Hecker’s religious alternative to that primarily political approach envisaged a social solution in which individuals, converted to Catholicism as the answer to their deepest human aspirations would be empowered, by combining true religion and democratic political institutions, to develop society along Catholic lines. His was a thoroughly religious form of discourse, uniquely capable of addressing social and political concerns.
Whereas for Hecker’s famous contemporary Karl Marx (1818-1883), religion meant alienation and its survival in society showed the inadequacy of its purely political separation from the state, for Hecker Roman Catholicism was the fulfillment of the most authentic aspirations of human nature; and its power to transform society through the conversion of citizens more than compensated for the Church’s loss of political power thanks to its separation from the State.
In one of his last Catholic World articles, published in the year he died, Hecker, quoting an anonymous acquaintance, said “he didn’t care for union of church and state if he could have union of church and people.” Such comments convey how he continued to conceptualize religion’s role in the transformation of society, and how he confidently expected this to accomplish more effectively what others hoped for from politics.
Hecker never wavered in his conviction that what he had found in Catholicism – and what he had been able to find only in Catholicism – could and would be America’s answer as well. He was confident that neither Calvinism nor Unitarianism or Transcendentalism would ultimately have much appeal to Americans. For Hecker, who, he hoped, would better appreciate how Catholicism simultaneously accepted the necessity of revelation and grace while still recognizing the permanence and value of nature and reason.
Having himself experienced the divided and fragmented character of modern society, Hecker had found an alternative in the mission of the Church, as the organic temporal expression of Christ’s life, to continue Christ’s work by pouring oil on the troubled waters of the world. There was nothing new about this. Christ’s life and work are realized in the Church through the mission of the Holy Spirit who dwells by grace in each of us. According to Hecker, to discern the Church’s action clearly, “and to cooperate with it effectually, is the highest employment of our faculties, and at the same time the primary source of the greatest good to society” (The Church and the Age).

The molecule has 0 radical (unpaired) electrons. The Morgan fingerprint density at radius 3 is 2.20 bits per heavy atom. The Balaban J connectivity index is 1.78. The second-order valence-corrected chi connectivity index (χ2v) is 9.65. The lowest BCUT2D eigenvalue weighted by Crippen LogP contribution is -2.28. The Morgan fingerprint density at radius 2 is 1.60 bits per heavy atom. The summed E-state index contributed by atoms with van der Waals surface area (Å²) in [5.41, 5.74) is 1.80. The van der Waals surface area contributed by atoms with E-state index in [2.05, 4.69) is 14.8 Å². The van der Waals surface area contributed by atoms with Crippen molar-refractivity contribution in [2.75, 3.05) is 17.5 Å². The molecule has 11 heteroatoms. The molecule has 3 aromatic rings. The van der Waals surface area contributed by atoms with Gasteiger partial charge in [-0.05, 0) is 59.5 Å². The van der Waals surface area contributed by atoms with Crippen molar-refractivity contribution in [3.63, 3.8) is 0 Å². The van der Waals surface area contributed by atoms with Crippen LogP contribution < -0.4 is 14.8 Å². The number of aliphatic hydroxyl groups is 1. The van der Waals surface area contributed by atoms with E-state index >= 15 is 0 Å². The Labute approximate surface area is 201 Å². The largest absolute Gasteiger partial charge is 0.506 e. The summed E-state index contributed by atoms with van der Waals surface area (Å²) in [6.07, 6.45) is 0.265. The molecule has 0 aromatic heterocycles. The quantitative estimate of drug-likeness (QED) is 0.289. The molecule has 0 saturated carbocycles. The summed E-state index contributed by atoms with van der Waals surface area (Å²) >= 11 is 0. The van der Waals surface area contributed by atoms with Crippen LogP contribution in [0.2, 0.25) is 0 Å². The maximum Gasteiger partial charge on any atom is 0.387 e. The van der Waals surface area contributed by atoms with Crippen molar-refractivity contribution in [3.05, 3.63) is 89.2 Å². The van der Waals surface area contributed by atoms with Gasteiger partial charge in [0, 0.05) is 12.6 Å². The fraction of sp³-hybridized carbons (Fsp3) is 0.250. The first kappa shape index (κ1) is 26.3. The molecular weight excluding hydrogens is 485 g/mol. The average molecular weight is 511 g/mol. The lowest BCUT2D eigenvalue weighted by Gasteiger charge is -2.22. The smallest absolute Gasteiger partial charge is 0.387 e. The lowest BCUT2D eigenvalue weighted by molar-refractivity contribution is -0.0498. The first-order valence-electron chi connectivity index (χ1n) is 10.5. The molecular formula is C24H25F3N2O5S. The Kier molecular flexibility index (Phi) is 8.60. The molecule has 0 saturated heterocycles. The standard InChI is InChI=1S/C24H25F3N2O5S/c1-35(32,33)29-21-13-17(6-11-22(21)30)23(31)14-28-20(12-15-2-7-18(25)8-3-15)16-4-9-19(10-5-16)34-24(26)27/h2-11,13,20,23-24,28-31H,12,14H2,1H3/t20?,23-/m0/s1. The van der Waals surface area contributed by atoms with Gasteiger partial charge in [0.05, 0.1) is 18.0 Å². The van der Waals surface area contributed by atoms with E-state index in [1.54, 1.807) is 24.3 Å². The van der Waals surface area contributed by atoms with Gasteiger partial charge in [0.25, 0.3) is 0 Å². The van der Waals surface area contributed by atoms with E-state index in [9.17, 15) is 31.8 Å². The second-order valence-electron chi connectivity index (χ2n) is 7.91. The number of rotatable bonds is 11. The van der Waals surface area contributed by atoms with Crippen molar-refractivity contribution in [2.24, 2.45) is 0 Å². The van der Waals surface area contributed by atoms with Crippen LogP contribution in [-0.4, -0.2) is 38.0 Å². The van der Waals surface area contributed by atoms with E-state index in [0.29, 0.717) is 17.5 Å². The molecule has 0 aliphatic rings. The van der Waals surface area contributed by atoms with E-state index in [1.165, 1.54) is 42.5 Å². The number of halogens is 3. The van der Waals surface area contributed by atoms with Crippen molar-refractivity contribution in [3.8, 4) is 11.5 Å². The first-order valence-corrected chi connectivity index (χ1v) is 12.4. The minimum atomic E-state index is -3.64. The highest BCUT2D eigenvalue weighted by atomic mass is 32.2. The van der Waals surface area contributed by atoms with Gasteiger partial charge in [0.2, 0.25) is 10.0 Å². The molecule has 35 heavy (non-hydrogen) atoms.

On this basis, Hecker’s approach sought to root the renewal of American society in a Catholic religious renewal inseparable from the spiritual renewal of his fellow citizens made possible by grace.
Hecker’s important insight was that, since all creation is always ultimately ordered to grace, even certain new situations and social arrangements, which are perceived as obstacles, (like American democracy and separation of church and state) may actually be new opportunities for individual and social transformation through the Church’s ongoing realization of Christ’s incarnation. Applying this to today, we might well also ask: What other apparent novelties which might be perceived as obstacles might really be opportunities?
Hecker was well aware that his spiritual insights into American democracy’s compatibility with Catholicism and what Catholicism had to offer to America hardly corresponded to conventional wisdom – on either side of the Atlantic. He never wavered, however, in his conviction that what he had been able to find only in Catholicism could and would be America’s answer as well. He combined Catholic universalism and a distinctly American self-understanding of the relationship between religion and society in a providential perspective, which could work politically within the framework bequeathed by classical liberalism’s separation of society and state.
If Hecker’s solution as Religion, how Americans had previously experienced Religion represented the Problem.
Hecker’s practical judgments about the optimal relationship between Church and State reflected his assessment of the relationship between religion and society. His American alternative was not a political solution to the problems posed by liberalism, but a social solution to the underlying religious problem that he believed afflicted America. This was specifically two aspects he found fundamental in Protestantism – the Calvinist belief in, human depravity, which he believed made people unfit for self-government, and the Protestant principle of individual interpretation, which he believed ill-fitted people for community.
So, in 1861, at the start of the Civil War, Hecker wrote in a letter: “Our present crisis is not an unmitigated evil, if it leads us to see the necessity of a greater dependence on God for our well-being as a nation … Who can tell, God in his inscrutable providence may in our present trials and sacrifices be preparing our people to see the necessity to acknowledge the truth of his holy Catholic religion.”
Always inclined to see Divine Providence at work, Hecker interpreted the fragmentation of the country religiously rather than politically, an opportunity to highlight what Catholicism had to offer.
Hecker’s curious conviction concerning the compatibility of Catholicism and American institutions, surprising as it seemed to so many at the time, was paralleled by what must have seemed even more surprising, his even more curious conviction concerning the incompatibility of Protestantism and American institutions, a continuous theme in his writings for the rest of his life.